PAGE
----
I just hate seeing things like this get co-opted and commercialized. pretty soon there will be urban oufitters ads with handsome models building frames.

you can quote me on that.

i completely disagree. remember the hufnagel that turned up for sale on PDXfix like a week after the dude got it? fucking laughable.

Fools and their money.

Bikes are booming again (I think?) and the appreciation for handmade/exclusivity/whatever is high. It’s too bad there isn’t more handmade, made in the USA stuff in that magical $800 price point, and I’m sure there are plenty of up-and-comers who would be stoked to get that much for a frame. But can you really afford to live in a place like Portland (which isn’t especially cheap, though it’s not San Francisco or New York expensive either) and get by for very long doing $800 frames? I dunno… haven’t tried it. But if you can get $1500 for the same amount of work, and people are into the aesthetic/whatever, then why the fuck not? Capitalism, babby.

you know the logical counterpoint to that is who gives a shit about asthetic appeal on a race bike…which is what sachs builds. i might be a dummy but if i’m dropping big monies on a frame i’m going to someone that has a shitload of experience…thinkin’ kellogg, davidson, nobilette, kvale, yamaguchi, so on and so forth…

also, just coz sachs doesn’t usually polish up shit like some guys doesn’t mean he can’t do the asthetic shit too.
notice the brass on the long points top and bottom.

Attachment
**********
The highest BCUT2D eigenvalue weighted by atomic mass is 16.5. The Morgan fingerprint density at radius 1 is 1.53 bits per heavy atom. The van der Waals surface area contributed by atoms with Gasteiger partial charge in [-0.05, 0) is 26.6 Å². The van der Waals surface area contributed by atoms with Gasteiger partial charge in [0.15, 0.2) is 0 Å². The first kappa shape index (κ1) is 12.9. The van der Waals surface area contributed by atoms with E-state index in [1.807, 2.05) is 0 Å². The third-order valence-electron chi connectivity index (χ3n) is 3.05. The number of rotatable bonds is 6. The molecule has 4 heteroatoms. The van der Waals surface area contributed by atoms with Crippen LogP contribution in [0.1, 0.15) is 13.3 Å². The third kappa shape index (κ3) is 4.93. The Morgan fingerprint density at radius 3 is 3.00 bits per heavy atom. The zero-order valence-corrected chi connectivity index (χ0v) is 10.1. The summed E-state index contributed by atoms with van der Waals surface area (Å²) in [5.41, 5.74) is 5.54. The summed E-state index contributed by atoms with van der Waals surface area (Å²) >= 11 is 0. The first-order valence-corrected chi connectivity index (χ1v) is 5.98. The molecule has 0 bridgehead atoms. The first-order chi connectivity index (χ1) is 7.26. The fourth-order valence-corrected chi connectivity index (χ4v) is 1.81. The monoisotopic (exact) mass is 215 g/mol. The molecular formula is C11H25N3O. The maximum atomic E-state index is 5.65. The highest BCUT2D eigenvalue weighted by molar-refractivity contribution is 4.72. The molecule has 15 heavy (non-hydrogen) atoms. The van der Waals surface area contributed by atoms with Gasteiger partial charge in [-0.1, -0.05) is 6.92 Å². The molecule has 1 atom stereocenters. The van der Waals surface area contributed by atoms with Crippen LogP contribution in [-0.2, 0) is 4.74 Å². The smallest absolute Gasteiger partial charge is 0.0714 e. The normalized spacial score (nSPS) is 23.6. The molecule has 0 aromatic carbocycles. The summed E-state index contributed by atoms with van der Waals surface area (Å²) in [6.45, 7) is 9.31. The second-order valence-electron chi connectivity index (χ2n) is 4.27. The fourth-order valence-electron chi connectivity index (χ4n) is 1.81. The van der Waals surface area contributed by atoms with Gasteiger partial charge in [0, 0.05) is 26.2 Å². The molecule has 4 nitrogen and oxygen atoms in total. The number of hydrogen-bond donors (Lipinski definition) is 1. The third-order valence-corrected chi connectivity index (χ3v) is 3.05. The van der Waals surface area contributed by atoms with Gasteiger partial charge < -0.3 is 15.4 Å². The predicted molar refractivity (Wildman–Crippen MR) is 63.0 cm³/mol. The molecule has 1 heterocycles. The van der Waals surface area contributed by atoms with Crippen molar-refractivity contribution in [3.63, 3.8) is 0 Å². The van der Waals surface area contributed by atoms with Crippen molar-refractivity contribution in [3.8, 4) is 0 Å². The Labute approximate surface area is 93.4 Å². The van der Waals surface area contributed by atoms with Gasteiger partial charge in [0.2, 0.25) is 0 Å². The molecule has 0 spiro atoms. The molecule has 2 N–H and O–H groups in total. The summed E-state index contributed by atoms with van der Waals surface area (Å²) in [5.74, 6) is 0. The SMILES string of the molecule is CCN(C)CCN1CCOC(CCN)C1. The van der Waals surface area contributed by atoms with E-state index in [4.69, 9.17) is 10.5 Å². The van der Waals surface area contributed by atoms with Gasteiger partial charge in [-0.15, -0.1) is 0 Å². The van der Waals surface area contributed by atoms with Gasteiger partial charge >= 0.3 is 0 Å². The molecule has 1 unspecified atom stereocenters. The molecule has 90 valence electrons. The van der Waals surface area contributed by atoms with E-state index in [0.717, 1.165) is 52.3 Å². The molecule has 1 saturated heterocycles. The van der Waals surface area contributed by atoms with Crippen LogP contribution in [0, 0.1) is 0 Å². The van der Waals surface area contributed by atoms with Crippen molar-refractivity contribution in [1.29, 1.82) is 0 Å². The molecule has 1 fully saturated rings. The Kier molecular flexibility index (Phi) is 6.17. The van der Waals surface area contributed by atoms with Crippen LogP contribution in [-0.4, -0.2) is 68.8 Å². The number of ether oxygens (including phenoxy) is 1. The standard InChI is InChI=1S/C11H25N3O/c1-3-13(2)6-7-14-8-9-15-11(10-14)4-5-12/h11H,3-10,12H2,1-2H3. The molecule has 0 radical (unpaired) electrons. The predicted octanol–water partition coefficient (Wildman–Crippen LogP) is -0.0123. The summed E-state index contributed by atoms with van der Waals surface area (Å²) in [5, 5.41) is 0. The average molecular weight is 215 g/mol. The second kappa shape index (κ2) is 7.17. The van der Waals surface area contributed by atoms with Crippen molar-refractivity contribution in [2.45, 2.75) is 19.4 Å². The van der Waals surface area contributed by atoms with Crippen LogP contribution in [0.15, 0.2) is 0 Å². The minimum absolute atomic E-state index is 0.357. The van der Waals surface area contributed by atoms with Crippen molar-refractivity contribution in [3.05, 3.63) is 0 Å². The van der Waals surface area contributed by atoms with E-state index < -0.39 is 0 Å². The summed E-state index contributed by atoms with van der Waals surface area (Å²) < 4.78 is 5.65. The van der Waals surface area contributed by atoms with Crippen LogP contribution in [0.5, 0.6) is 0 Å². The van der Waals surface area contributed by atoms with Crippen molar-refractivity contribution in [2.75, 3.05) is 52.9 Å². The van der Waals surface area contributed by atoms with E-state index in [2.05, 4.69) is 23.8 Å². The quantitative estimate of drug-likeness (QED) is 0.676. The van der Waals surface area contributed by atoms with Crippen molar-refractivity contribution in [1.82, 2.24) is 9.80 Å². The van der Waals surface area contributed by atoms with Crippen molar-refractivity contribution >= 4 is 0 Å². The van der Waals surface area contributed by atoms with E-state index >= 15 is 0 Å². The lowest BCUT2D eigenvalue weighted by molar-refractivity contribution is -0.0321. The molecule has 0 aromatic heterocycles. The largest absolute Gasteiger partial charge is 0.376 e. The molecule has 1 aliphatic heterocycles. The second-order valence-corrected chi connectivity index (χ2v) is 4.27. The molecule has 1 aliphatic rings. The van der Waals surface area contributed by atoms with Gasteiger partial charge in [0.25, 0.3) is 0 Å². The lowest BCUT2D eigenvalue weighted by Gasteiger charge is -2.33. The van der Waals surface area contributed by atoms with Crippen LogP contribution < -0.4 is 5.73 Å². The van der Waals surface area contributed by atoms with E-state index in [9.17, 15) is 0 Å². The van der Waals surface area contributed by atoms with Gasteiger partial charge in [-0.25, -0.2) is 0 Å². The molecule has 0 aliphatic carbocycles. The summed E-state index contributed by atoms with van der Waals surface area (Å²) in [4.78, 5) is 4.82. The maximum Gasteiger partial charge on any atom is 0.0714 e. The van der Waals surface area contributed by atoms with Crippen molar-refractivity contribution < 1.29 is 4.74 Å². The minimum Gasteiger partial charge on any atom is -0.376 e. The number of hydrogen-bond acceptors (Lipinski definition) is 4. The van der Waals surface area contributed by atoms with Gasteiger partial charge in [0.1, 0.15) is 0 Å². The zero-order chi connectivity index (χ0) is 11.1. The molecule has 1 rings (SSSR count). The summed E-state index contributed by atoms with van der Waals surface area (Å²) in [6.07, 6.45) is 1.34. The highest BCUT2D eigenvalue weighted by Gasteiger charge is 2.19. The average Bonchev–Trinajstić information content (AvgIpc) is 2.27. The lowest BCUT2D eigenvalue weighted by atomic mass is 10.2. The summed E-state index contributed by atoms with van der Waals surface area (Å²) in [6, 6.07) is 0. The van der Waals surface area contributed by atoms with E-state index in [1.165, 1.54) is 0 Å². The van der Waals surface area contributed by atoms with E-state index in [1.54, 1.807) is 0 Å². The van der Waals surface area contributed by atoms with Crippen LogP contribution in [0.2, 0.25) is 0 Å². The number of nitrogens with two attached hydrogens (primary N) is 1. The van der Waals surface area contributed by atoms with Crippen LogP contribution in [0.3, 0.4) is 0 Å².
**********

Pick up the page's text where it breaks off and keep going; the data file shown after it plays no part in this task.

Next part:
most importantly though, you get all his experience over the years built into your frame (if ya had the chance to get on the wait list). the demand is more than just good marketing…but some of it IS good marketing.

was gonna make a thread about this

[quote=atmo]there never were any to speak of atmo. the term is misused to the nines.
and the reason we have what we have now is because of the internet, and
the fantasy that comes when looking over the electronic fence and trying
to approriate a career when one has zeal but no training. framebuilding has
always (999999.9 percent, that is) been about folks wanting to do better,
or finer, or with less restrictions, or fewer managers, or simply wanting to
tell the conventional market and industry to get the eff outa’ my face. most
cats, at least at the front end, got sick the eff of the routine of the workplace
and left. what they began with was an experience level, some connections,
and a fresh attitude - and were now their own boss. but most importantly,
they all had been through the work stations, and the repetitive drills, and all
things in between. they didn’t learn the basics in year one of their eponymous